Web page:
The 1858 visit of Nathaniel Hawthorne to the Villa Ludovisi, illustrated

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The Boncompagni Ludovisi family’s own photographic album (late 1880s-early 1890s) of their sculptural collection. Collection of HSH Prince Nicolò and HSH Princess Rita Boncompagni Ludovisi, Rome.

In January 1858, after four years of service as US Consul in Liverpool, American writer Nathaniel Hawthorne (1804-1864) came to Rome with his wife and three children. He spent almost a year and a half in Italy, into May 1859, with visits to Siena and Florence. In his journals he recorded from what was essentially a tourist’s vantage point many exquisitely detailed impressions of the country and its cultural riches. The chief literary expression of this Italian experience was Hawthorne’s 1860 work The Marble Faun, the last of his four great romances, which he mostly wrote after leaving the Continent for England.

The journals include  Hawthorne’s account of a family visit to the Villa Ludovisi (quoted in full below), on 26 March 1858, some two months after their arrival in Rome. Here one can sense early glimpses of a melancholic view of the Eternal City that soon became much more pronounced after his eldest daughter, Una, then aged about 18, suffered a serious attack of  the notorious strain of malaria known as “Roman fever”. 

His daughter’s near-death experience obviously colored Hawthorne’s perception of the city. “I bitterly detest Rome,” Hawthorne wrote to his friend the publisher James Thomas Fields on 3 February 1859 (i.e., not quite a year after the visit to the Villa Ludovisi), “and shall rejoice to bid it farewell forever; and I fully acquiesce in all the mischief and ruin that has happened to it, from Nero’s conflagration downward. In fact, I wish the very site had been obliterated before I saw it.”

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Unused entrance ticket to the Boncompagni Ludovisi museum collection (1890s). Collection of HSH Prince Nicolò and HSH Princess Rita Boncompagni Ludovisi, Rome.

Hawthorne says that the ticket that secured his family’s entry came directly from the “Prince of Piombini”, i.e., Antonio Boncompagni Ludovisi (1808-1883), who became Prince of Piombino (VII) on the death of his father Luigi (born 1767) in 1841. A written application directly to the Prince Boncompagni Ludovisi was indeed the standard mode of applying for a visit to the Villa Ludovisi for the whole latter half of the 19th century. One notes that the children of Nathaniel and Sophia Hawthorne at the time of the visit were aged 18 (Una, 1844-1877), eleven (Julian, 1846-1934), and not quite seven (Rose, 1851-1926). So even rather young children could gain admission to the Villa and its Museum.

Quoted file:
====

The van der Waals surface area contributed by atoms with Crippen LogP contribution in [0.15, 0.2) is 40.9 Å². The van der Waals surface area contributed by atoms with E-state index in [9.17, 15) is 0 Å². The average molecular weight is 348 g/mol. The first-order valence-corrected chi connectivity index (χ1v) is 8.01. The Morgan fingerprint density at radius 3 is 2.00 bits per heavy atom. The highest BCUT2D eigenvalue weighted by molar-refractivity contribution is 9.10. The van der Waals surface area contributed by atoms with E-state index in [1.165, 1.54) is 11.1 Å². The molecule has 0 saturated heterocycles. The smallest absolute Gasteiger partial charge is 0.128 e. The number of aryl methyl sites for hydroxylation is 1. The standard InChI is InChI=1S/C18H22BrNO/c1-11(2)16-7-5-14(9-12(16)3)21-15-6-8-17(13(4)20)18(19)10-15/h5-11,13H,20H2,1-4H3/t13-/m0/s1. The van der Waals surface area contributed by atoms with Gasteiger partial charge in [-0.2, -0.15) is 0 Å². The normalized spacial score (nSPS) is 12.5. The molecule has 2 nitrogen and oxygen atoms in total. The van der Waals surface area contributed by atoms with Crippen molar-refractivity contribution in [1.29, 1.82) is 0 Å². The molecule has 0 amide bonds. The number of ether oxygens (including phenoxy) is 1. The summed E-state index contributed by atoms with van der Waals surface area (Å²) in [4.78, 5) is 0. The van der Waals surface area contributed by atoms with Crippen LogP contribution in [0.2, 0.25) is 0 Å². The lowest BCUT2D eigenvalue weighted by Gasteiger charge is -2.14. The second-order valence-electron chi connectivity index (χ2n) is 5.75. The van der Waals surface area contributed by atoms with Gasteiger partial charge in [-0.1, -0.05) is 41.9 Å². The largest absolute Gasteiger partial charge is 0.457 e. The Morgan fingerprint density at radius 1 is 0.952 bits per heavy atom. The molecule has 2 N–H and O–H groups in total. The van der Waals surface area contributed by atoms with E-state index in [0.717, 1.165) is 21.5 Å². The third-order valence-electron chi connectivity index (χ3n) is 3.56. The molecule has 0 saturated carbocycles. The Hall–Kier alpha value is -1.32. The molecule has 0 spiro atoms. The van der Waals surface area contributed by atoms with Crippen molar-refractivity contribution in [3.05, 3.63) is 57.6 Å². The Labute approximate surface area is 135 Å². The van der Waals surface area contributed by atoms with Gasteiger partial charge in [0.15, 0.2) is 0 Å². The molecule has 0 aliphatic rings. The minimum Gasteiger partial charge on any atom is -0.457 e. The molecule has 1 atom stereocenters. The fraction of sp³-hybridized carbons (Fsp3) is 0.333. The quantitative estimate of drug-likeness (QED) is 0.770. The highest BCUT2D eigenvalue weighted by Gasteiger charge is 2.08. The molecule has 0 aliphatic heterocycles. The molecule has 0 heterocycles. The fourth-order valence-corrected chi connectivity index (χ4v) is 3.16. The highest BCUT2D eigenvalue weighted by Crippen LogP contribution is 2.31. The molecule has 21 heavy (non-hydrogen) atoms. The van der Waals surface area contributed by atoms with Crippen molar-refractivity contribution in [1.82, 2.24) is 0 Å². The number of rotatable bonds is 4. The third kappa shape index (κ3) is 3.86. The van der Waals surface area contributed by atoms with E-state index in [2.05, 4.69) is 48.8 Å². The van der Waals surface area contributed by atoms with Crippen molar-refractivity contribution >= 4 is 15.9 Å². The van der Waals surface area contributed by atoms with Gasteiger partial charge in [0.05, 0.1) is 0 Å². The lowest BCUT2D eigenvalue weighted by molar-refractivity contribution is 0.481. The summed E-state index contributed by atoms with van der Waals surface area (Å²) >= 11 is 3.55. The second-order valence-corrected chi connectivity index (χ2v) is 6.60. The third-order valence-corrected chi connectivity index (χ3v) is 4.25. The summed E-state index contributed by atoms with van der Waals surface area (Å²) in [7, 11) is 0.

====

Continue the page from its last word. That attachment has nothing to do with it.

On the day of their appointment—which happens to have been a Friday—Hawthorne and his family entered through the main gate on the Via Friuli, and managed to see the “Casino delle Statue” which housed the most famous sculptural works of the Museo Ludovisi, and then apparently wandered quite freely around the extensive grounds. Finally, the family, along with a small group of other visitors, entered the Casino Aurora—perhaps by special pleading, for it was then “under repair”. (Indeed, a major expansion of the Casino Aurora was just then in its final stages.) At the Casino, Hawthorne managed to see Guercino’s “Aurora” fresco (but apparently not the “Fama” on the floor above it), climb the famed spiral staircase that practically all visitors note, and ascend to the Casino’s upper story terrace with its spectacular view of the city and beyond.

Significantly, Hawthorne says nothing of the Palazzo Grande, which will have been the main residence of the Boncompagni Ludovisi family at this time. Evidently it was not accessible to visitors in this era.

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The Palazzo Grande of the Villa Ludovisi (at left), from the vantage point of what approximates today’s Via Boncompagni in Rome (between Via Marche and Via Lucullo). Photographed by Ignazio Boncompagni Ludovisi in 1885, just before the re-development of the Villa. Collection of HSH Prince Nicolò and HSH Princess Rita Boncompagni Ludovisi, Rome.

Hawthorne did not intend for the journal entries from his family’s Italian sojourn to be published. It was his wife, Sophia Peabody Hawthorne (1809-1871), who in winter 1870-1871 transcribed what was soon issued as the Passages from the French and Italian Note-books of Nathaniel Hawthorne. The London firm of Strahan & Co. first published this work in two volumes in autumn 1871, after Sophia’s death in February of that year.